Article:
By Diego Graglia, FI2W web editor
Latino opinion leaders are “generally positive” about President-elect Barack Obama, but they are dissatisfied with the responsiveness of his transition team and the Democratic Party to the Latino community, according to a new study by the National Institute for Latino Policy (NILP).
The National Latino Opinion Leaders Survey was conducted between Nov. 8 and 14. Over 900 Latinos in the U.S. and Puerto Rico — community leaders, activists, government officials, business people, and members of nonprofit organizations, religion, academia and the media — took part, according to the institute, which published a summary of the study on Monday through its electronic newsletter.
When asked “if the Obama team was adequately including Latinos in the transition process, 32 percent said ‘no’, 46 percent were not sure or didn’t know, and only 22 percent said ‘yes.’ 53 percent said that the Democratic Party was not being responsive to the needs of the Latino community, as opposed to 21 percent who said it was responsive.
While immigration was an issue that likely energized Latino voters who helped Obama win in key states, it doesn’t look like it’s going to be one of the top priorities for the Obama administration — and Latinos are aware of this. Eighty-four percent of those surveyed do not believe or are not sure that Obama will propose legislation for comprehensive immigration reform in his first 100 days. Only 13 percent think he will.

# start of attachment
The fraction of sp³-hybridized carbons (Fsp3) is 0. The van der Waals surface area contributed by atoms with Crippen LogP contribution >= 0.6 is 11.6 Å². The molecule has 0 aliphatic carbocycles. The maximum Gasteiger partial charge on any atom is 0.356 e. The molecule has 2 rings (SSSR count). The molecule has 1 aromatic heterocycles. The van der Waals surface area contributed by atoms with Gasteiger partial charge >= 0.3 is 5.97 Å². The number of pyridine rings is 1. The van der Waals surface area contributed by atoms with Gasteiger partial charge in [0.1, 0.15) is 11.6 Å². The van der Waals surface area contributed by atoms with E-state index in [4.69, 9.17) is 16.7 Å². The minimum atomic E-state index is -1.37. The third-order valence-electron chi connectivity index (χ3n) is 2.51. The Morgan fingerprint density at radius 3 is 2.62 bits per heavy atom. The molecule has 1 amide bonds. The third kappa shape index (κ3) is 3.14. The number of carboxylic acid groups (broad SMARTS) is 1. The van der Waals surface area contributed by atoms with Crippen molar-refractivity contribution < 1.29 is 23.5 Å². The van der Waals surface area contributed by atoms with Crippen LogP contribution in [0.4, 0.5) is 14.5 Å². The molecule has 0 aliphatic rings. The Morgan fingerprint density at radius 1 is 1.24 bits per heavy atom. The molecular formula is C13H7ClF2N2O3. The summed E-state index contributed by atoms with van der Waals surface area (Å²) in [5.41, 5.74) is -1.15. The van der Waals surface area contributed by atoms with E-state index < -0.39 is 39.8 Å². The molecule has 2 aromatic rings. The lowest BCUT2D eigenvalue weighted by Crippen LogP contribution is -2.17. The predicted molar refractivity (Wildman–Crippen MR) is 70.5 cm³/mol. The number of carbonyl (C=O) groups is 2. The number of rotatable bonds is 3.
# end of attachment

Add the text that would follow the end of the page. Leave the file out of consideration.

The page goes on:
But Latino opinion leaders seem confident that the incoming president will modify the federal government’s approach to immigration enforcement. Sixty-nine percent of respondents believe that once he is in office, Obama “will call for a moratorium on immigration raids.”
In terms of the issues the new president should deal with first, NILP says,
Three quarters (75 percent) of the Latino opinion leaders feel that Obama’s top priority for the country as a whole should be the economy (including jobs and poverty issues). None felt that the issues of racism, voting rights, housing or U.S. relations with Latin America needed to be a priority for the Obama Administration.
As Feet in 2 Worlds reported, Hispanic advocacy groups are pressuring the Obama transition in favor of a strong Latino representation in the incoming cabinet. New Mexico Gov. Bill Richardson, in particular, has been mentioned as a candidate for secretary of state — a post for which Hillary Clinton seems now to be the front-runner.
The survey asked who respondents perceived as the most influential Latino leaders in the nation and the results confirmed that Richardson is a favorite among his own: 48 percent consider him the most politically influential Latino today.
“Following far behind with less than 4 percent support,” NILP said, “were Chicago Congressman Luis Gutierrez, Los Angeles Mayor Antonio Villaraigosa, Bronx Congressman José Serrano, NCLR President Janet Murguia and businessman Federico Peña.”